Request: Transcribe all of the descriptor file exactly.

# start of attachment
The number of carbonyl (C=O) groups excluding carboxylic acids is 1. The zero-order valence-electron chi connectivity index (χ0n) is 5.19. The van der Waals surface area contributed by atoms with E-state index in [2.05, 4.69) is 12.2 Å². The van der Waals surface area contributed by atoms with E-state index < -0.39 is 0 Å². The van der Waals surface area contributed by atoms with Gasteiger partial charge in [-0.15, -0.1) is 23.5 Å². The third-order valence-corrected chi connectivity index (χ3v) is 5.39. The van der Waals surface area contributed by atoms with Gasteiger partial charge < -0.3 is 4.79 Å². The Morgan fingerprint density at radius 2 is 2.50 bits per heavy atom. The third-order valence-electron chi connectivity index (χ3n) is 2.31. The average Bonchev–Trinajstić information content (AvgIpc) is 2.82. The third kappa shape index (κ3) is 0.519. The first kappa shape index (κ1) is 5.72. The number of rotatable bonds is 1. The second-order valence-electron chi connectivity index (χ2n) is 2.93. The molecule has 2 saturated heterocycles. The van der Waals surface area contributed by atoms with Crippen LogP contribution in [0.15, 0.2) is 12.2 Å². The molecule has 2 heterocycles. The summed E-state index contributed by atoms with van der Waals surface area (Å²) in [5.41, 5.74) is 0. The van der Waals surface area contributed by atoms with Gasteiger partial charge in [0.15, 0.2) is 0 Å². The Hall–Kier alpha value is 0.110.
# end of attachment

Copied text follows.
The number of carbonyl (C=O) groups excluding carboxylic acids is 1. The zero-order valence-electron chi connectivity index (χ0n) is 5.19. The van der Waals surface area contributed by atoms with E-state index in [2.05, 4.69) is 12.2 Å². The van der Waals surface area contributed by atoms with E-state index < -0.39 is 0 Å². The van der Waals surface area contributed by atoms with Gasteiger partial charge in [-0.15, -0.1) is 23.5 Å². The third-order valence-corrected chi connectivity index (χ3v) is 5.39. The van der Waals surface area contributed by atoms with Gasteiger partial charge < -0.3 is 4.79 Å². The Morgan fingerprint density at radius 2 is 2.50 bits per heavy atom. The third-order valence-electron chi connectivity index (χ3n) is 2.31. The average Bonchev–Trinajstić information content (AvgIpc) is 2.82. The third kappa shape index (κ3) is 0.519. The first kappa shape index (κ1) is 5.72. The number of rotatable bonds is 1. The second-order valence-electron chi connectivity index (χ2n) is 2.93. The molecule has 2 saturated heterocycles. The van der Waals surface area contributed by atoms with Crippen LogP contribution in [0.15, 0.2) is 12.2 Å². The molecule has 2 heterocycles. The summed E-state index contributed by atoms with van der Waals surface area (Å²) in [5.41, 5.74) is 0. The van der Waals surface area contributed by atoms with Gasteiger partial charge in [0.15, 0.2) is 0 Å². The Hall–Kier alpha value is 0.110.